BIDS Fellow Christopher Hench published this paper in the workshop proceedings of the 2017 Annual Meeting of the Association for Computational Linguistics (ACL), held on July 30 - August 4, 2017, in Vacouver, British Columbia, Canada.
In the paper, Chris discusses the syllabification of low-resource languages and the quantification of phonological soundscapes in medieval German love poetry.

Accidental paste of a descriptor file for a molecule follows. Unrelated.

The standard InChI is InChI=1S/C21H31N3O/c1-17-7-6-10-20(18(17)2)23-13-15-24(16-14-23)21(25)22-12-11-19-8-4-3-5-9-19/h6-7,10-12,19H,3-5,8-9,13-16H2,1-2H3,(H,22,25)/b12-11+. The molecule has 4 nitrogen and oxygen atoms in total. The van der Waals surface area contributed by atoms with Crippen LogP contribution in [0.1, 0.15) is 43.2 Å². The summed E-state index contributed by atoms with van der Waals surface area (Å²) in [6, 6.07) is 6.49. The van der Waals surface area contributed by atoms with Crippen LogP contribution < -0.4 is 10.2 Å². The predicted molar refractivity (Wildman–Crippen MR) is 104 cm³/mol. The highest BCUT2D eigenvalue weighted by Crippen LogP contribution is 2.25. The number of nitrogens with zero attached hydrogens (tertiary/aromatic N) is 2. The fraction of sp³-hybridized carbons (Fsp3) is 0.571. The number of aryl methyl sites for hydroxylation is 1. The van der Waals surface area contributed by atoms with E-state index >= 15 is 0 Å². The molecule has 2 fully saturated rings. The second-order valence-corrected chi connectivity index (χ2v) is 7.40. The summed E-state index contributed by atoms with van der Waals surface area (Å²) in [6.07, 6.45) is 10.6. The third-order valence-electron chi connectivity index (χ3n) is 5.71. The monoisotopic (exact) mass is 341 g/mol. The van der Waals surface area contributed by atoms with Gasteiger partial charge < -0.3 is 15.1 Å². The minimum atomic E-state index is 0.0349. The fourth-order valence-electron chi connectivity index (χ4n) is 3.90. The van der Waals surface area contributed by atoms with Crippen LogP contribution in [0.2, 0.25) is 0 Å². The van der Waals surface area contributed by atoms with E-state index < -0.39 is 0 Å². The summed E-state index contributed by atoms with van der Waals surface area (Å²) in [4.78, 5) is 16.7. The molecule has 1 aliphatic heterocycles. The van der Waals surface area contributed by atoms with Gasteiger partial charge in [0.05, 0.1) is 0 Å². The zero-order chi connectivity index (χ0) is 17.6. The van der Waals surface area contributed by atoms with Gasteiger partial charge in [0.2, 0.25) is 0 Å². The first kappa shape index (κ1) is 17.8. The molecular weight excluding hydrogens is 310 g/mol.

Abstract: The oral component of medieval poetry was integral to its performance and recep- tion. Yet many believe that the medieval voice has been forever lost, and any at- tempts at rediscovering it are doomed to failure due to scribal practices, manuscript mouvance, and linguistic normalization in editing practices. This paper offers a method to abstract from this noise and better understand relative differences in phonological soundscapes by considering syllable qualities. The presented syllabifi- cation method and soundscape analysis of- fer themselves as cross-disciplinary tools for low-resource languages. As a case study, we examine medieval German lyric and argue that the heavily debated lyri- cal ‘I’ follows a unique trajectory through soundscapes, shedding light on the perfor- mance and practice of these poets.